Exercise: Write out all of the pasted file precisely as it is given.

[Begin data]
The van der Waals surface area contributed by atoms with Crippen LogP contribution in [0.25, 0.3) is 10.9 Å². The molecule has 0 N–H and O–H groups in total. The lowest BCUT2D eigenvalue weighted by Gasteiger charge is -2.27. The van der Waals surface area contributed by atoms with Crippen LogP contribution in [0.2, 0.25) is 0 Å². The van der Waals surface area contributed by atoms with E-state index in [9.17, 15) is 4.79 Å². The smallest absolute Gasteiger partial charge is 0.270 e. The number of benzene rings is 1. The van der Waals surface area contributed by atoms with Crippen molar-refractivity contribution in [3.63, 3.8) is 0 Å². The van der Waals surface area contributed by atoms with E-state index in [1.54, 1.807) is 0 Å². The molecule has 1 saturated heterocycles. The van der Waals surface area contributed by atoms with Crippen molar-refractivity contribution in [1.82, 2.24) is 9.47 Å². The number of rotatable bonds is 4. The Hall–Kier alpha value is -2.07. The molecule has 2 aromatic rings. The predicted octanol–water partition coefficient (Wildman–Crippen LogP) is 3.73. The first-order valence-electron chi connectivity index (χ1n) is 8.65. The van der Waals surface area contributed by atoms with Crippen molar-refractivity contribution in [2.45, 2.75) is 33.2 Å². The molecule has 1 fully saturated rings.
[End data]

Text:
The van der Waals surface area contributed by atoms with Crippen LogP contribution in [0.25, 0.3) is 10.9 Å². The molecule has 0 N–H and O–H groups in total. The lowest BCUT2D eigenvalue weighted by Gasteiger charge is -2.27. The van der Waals surface area contributed by atoms with Crippen LogP contribution in [0.2, 0.25) is 0 Å². The van der Waals surface area contributed by atoms with E-state index in [9.17, 15) is 4.79 Å². The smallest absolute Gasteiger partial charge is 0.270 e. The number of benzene rings is 1. The van der Waals surface area contributed by atoms with Crippen molar-refractivity contribution in [3.63, 3.8) is 0 Å². The van der Waals surface area contributed by atoms with E-state index in [1.54, 1.807) is 0 Å². The molecule has 1 saturated heterocycles. The van der Waals surface area contributed by atoms with Crippen molar-refractivity contribution in [1.82, 2.24) is 9.47 Å². The number of rotatable bonds is 4. The Hall–Kier alpha value is -2.07. The molecule has 2 aromatic rings. The predicted octanol–water partition coefficient (Wildman–Crippen LogP) is 3.73. The first-order valence-electron chi connectivity index (χ1n) is 8.65. The van der Waals surface area contributed by atoms with Crippen molar-refractivity contribution in [2.45, 2.75) is 33.2 Å². The molecule has 1 fully saturated rings.